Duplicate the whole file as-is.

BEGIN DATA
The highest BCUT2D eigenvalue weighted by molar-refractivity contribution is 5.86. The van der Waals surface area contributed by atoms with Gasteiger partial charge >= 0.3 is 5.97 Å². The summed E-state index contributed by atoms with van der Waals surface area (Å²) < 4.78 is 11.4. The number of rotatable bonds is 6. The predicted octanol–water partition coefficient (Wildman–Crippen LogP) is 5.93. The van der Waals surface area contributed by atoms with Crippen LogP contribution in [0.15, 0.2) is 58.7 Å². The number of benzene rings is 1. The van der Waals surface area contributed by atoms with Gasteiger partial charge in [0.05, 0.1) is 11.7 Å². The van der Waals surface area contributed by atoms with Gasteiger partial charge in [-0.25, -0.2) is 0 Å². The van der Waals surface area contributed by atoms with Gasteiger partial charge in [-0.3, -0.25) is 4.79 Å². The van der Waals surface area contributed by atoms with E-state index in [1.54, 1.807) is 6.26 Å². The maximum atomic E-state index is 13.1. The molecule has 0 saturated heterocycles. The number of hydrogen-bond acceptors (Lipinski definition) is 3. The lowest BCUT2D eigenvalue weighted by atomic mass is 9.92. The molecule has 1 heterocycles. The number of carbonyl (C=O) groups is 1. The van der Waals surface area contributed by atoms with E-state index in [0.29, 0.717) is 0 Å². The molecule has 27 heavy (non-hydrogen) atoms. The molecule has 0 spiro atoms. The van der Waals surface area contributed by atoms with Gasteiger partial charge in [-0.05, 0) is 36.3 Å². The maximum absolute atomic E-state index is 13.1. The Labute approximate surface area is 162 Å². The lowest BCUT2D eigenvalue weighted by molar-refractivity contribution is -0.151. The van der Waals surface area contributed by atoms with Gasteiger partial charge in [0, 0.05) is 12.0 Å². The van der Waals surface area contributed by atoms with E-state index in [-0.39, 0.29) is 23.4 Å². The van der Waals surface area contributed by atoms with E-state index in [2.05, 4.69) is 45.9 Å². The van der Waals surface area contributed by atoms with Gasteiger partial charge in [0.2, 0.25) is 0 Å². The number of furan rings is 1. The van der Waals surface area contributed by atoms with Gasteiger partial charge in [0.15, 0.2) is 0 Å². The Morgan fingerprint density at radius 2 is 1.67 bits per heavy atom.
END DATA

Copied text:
The highest BCUT2D eigenvalue weighted by molar-refractivity contribution is 5.86. The van der Waals surface area contributed by atoms with Gasteiger partial charge >= 0.3 is 5.97 Å². The summed E-state index contributed by atoms with van der Waals surface area (Å²) < 4.78 is 11.4. The number of rotatable bonds is 6. The predicted octanol–water partition coefficient (Wildman–Crippen LogP) is 5.93. The van der Waals surface area contributed by atoms with Crippen LogP contribution in [0.15, 0.2) is 58.7 Å². The number of benzene rings is 1. The van der Waals surface area contributed by atoms with Gasteiger partial charge in [0.05, 0.1) is 11.7 Å². The van der Waals surface area contributed by atoms with Gasteiger partial charge in [-0.25, -0.2) is 0 Å². The van der Waals surface area contributed by atoms with Gasteiger partial charge in [-0.3, -0.25) is 4.79 Å². The van der Waals surface area contributed by atoms with E-state index in [1.54, 1.807) is 6.26 Å². The maximum atomic E-state index is 13.1. The molecule has 0 saturated heterocycles. The number of hydrogen-bond acceptors (Lipinski definition) is 3. The lowest BCUT2D eigenvalue weighted by atomic mass is 9.92. The molecule has 1 heterocycles. The number of carbonyl (C=O) groups is 1. The van der Waals surface area contributed by atoms with E-state index in [0.29, 0.717) is 0 Å². The molecule has 27 heavy (non-hydrogen) atoms. The molecule has 0 spiro atoms. The van der Waals surface area contributed by atoms with Gasteiger partial charge in [-0.05, 0) is 36.3 Å². The maximum absolute atomic E-state index is 13.1. The Labute approximate surface area is 162 Å². The lowest BCUT2D eigenvalue weighted by molar-refractivity contribution is -0.151. The van der Waals surface area contributed by atoms with Gasteiger partial charge in [0, 0.05) is 12.0 Å². The van der Waals surface area contributed by atoms with E-state index in [-0.39, 0.29) is 23.4 Å². The van der Waals surface area contributed by atoms with E-state index in [2.05, 4.69) is 45.9 Å². The van der Waals surface area contributed by atoms with Gasteiger partial charge in [0.2, 0.25) is 0 Å². The number of furan rings is 1. The van der Waals surface area contributed by atoms with Gasteiger partial charge in [0.15, 0.2) is 0 Å². The Morgan fingerprint density at radius 2 is 1.67 bits per heavy atom.